Holding the driver's id at the Ar-Ram checkpoint

…. as they make the driver get out to open the trunk, so that they can check his baby stroller and what-not. One time, a soldier held back my U.S. passport, and began to lecture me on how I should not be angry. “So, I should be happy?”, I asked. I had to insist many times to get the passport back, because he wanted to give me a lecture. Finally, someone told him to give me back my passport and let me pass. My passport is getting dog-eared, from having to take it out and put it back several times a day. Sometimes the soldiers stand there and finger slowly through every single page of my passport. And, my passport holder has finally broken under the strain, so my papers are spilling out in the bottom of my handbag — I have to find a new passport case, somewhere…

Checking the BAGGAGE at the Ar-Ram checkpoint leaving Dahiet al-Bariid 31 July 2008

This stressful (adrenalin rushes through the veins and the heart pounds), and humiliating routine is done with an attitude of suspicion and superiority — anyone and everyone passing through here is to be ordered around, and viewed as a threat. And remember, this is done with loaded guns all around…

A Palestinian neighbor told me how I should approach this situation: “When they rap on the hood and bark “BAGGAGE” at you, you should calmly get out and open the trunk, saying ‘bevakasha'”. When I recounted this to dear Eliane, we both rolled around laughing. But you don’t laugh when you’re on the spot.

Israeli friends say to me: “But you should be able to pass the checkpoint easily!”. Yes, maybe, at least in principle — but if there are ten or twenty or even more cars ahead of me in line, and each car taks about five minutes, you can do the math … a 30-minute passage is virtually lightning speed.

But, today I missed the bank. And tomorrow I’ll have to go through the checkpoint AGAIN…

Just coming home — Dahiet al-Bariid

I wrote this before, but seeing is believing.

And, a picture is worth a thousand words.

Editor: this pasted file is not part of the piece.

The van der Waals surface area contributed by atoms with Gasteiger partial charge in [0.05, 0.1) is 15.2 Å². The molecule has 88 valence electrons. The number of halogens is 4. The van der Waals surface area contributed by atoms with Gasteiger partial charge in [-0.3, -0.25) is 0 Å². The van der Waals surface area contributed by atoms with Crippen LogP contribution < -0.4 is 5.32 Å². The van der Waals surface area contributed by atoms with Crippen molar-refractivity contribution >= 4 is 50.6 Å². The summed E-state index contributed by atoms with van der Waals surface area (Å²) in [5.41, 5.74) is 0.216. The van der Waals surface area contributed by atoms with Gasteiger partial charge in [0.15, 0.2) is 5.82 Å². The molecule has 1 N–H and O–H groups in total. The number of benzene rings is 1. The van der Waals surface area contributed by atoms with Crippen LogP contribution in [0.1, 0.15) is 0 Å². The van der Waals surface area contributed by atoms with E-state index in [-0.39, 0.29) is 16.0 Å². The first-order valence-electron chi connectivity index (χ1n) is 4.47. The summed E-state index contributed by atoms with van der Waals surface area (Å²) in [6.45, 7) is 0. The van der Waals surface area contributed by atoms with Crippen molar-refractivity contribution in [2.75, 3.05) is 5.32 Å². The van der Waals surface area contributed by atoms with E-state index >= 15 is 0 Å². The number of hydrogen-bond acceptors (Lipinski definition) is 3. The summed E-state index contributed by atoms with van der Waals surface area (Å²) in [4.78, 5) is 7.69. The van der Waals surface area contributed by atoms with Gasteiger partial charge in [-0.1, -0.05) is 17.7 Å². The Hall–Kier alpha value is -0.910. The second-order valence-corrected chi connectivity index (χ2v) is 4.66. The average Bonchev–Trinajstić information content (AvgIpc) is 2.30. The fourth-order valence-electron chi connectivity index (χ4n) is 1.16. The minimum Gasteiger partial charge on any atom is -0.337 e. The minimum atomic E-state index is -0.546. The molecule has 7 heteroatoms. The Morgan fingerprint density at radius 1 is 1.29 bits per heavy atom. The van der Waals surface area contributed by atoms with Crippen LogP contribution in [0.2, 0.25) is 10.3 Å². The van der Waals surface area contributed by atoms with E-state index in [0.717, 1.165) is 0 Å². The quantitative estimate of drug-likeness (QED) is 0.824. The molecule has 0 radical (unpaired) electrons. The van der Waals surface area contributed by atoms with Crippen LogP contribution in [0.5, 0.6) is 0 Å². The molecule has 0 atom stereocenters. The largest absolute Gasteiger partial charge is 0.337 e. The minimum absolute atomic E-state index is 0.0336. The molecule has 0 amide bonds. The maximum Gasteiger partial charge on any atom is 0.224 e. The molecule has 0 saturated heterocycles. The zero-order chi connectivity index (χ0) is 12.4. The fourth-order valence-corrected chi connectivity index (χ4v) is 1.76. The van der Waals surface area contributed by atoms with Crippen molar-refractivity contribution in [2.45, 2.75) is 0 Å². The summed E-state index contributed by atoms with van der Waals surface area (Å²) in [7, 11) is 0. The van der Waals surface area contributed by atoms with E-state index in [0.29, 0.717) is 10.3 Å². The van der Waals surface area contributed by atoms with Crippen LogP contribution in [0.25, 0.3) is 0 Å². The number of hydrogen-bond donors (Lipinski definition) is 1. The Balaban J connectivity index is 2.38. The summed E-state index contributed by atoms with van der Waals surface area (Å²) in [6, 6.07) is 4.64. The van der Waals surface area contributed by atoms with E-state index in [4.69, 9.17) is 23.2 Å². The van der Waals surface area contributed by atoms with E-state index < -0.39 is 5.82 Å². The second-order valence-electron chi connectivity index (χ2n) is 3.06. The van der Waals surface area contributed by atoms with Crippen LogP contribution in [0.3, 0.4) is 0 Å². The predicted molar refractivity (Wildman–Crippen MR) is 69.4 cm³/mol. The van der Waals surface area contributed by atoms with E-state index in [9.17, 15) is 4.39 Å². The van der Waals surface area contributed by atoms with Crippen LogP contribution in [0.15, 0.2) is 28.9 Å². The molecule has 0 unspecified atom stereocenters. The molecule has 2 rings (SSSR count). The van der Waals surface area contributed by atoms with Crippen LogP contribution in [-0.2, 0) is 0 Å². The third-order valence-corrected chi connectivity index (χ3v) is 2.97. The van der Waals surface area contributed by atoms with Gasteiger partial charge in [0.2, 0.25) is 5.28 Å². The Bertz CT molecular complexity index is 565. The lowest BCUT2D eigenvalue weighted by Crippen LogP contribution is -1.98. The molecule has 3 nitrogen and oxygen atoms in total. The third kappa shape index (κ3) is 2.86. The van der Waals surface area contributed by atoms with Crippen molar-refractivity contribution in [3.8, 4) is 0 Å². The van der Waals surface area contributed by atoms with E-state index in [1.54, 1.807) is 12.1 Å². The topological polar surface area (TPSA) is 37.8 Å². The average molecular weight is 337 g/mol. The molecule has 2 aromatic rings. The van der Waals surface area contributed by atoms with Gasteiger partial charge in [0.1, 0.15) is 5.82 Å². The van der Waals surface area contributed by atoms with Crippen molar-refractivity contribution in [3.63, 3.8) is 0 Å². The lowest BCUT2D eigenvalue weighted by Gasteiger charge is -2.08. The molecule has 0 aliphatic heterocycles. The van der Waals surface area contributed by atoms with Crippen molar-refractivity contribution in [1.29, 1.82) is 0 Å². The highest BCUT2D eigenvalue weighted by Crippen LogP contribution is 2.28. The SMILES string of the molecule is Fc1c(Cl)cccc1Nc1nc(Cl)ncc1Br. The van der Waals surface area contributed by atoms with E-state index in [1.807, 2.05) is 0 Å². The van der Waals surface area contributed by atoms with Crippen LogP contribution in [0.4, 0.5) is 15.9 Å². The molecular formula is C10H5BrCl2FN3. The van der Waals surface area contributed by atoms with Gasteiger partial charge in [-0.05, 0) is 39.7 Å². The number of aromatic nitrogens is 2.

Ladies and gentlemen, anyone entering my little neighborhood is putting his/her life at risk.

The sign reads:

A lawyer might say this sign gives rather broad discretionary powers to those administering this checkpoint by military force.

My neighbors here, and I, and the drivers and passengers of literally thousands of cars a day, are all in mortal danger in this area, even if just going home.

A warning sign at the ar-Ram checkpoint entering Dahiet al-Bariid

We are so informed by this little sign at the checkpoint (usually referred to as the ar-Ram checkpoint) which is supposed to control traffic going OUT — in the direction of downtown Jerusalem.

This little red sign — in three languages: Hebrew first, then Arabic, AND THEN English — used to be put up only during total closures of the West Bank. Those total closures happen during every Jewish and/or Israeli holiday, and during events such as … peace negotiations.

Now, this sign declaring some unspecified area around it as a “MILITARY ZONE” (though not a closed military zone) is up ALL THE TIME.

This checkpoint is in Jerusalem.

The checkpoint is ostensibly placed here because The Wall is still open up the hill (see yesterday’s post, below).

It might be dismantled soon. Or, it might not be dismantled.

Nobody who lives here knows anything, of course, because people who are affected by these checkpoints and this WALL are never informed of anything that is about to happen, no matter how much it will impact their lives. They are not given the simple respect of clear information.

But common wisdom is that The Wall will be completely closed within the next ten days. And then, this checkpoint is supposed to be dismantled.

This amazing development might, then, be presented to U.S. Secretary of State Condoleezza Rice as a success story — a checkpoint dismantled.

So far, maybe 60 out of some 600 checkpoints have been very reluctantly dismantled, months after the Annapolis process began. (Other checkpoints, however, have been reinforced, and expanded.) These checkpoints make life absolutely miserable for tens of thousands of people — or more — each and every day.

However, if I were a betting person, I’d bet that this checkpoint will stay — though there would no longer be any rationale for it.

Here’s how the checkpoint looks while coming from downtown Jerusalem. Normally there is no check for anyone entering this area — but of course there is the little red sign warning that this is a military zone, and that anyone entering is in mortal danger:

approaching the ar-Ram checkpoint on 29 July 2008

Once you’re in this little Twilight Zone, between the checkpoint and, up the hill, the still-open gap in The Wall, there is an Israeli military observation post, at the huge administrative complex located beside Neve Ya’acov (inhabited mainly by Canadian and/or religious Jews), just to keep an eye on things:

Israeli military observation post overlooking Dahiet al-Bariid

And, here’s how the checkpoint looks for those trying to get out of the area, to go to downtown Jerusalem.
Luckily, there are not too many cars waiting. Sometimes there are twenty or thirty or more — and it can take several minutes per car, even at the best of times.

approaching the ar-Ram checkpoint to leave Dahiet al-Bariid